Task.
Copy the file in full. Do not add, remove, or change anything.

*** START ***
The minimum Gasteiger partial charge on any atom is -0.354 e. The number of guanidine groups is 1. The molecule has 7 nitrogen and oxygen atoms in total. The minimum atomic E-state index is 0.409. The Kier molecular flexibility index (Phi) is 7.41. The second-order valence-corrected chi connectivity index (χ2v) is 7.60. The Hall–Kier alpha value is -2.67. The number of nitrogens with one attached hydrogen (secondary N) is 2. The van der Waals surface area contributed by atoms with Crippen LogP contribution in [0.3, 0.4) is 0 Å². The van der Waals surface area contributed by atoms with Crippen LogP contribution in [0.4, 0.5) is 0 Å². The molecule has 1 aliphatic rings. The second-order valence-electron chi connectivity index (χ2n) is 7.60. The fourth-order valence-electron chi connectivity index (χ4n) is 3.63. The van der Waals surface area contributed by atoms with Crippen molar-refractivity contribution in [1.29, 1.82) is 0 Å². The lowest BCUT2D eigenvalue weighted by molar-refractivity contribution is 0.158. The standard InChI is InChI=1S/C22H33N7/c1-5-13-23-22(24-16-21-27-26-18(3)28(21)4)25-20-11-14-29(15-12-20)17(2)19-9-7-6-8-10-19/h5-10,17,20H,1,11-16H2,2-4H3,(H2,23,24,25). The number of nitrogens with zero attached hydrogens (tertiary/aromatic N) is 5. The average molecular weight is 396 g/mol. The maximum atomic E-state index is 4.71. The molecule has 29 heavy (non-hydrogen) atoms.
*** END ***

The minimum Gasteiger partial charge on any atom is -0.354 e. The number of guanidine groups is 1. The molecule has 7 nitrogen and oxygen atoms in total. The minimum atomic E-state index is 0.409. The Kier molecular flexibility index (Phi) is 7.41. The second-order valence-corrected chi connectivity index (χ2v) is 7.60. The Hall–Kier alpha value is -2.67. The number of nitrogens with one attached hydrogen (secondary N) is 2. The van der Waals surface area contributed by atoms with Crippen LogP contribution in [0.3, 0.4) is 0 Å². The van der Waals surface area contributed by atoms with Crippen LogP contribution in [0.4, 0.5) is 0 Å². The molecule has 1 aliphatic rings. The second-order valence-electron chi connectivity index (χ2n) is 7.60. The fourth-order valence-electron chi connectivity index (χ4n) is 3.63. The van der Waals surface area contributed by atoms with Crippen molar-refractivity contribution in [1.29, 1.82) is 0 Å². The lowest BCUT2D eigenvalue weighted by molar-refractivity contribution is 0.158. The standard InChI is InChI=1S/C22H33N7/c1-5-13-23-22(24-16-21-27-26-18(3)28(21)4)25-20-11-14-29(15-12-20)17(2)19-9-7-6-8-10-19/h5-10,17,20H,1,11-16H2,2-4H3,(H2,23,24,25). The number of nitrogens with zero attached hydrogens (tertiary/aromatic N) is 5. The average molecular weight is 396 g/mol. The maximum atomic E-state index is 4.71. The molecule has 29 heavy (non-hydrogen) atoms.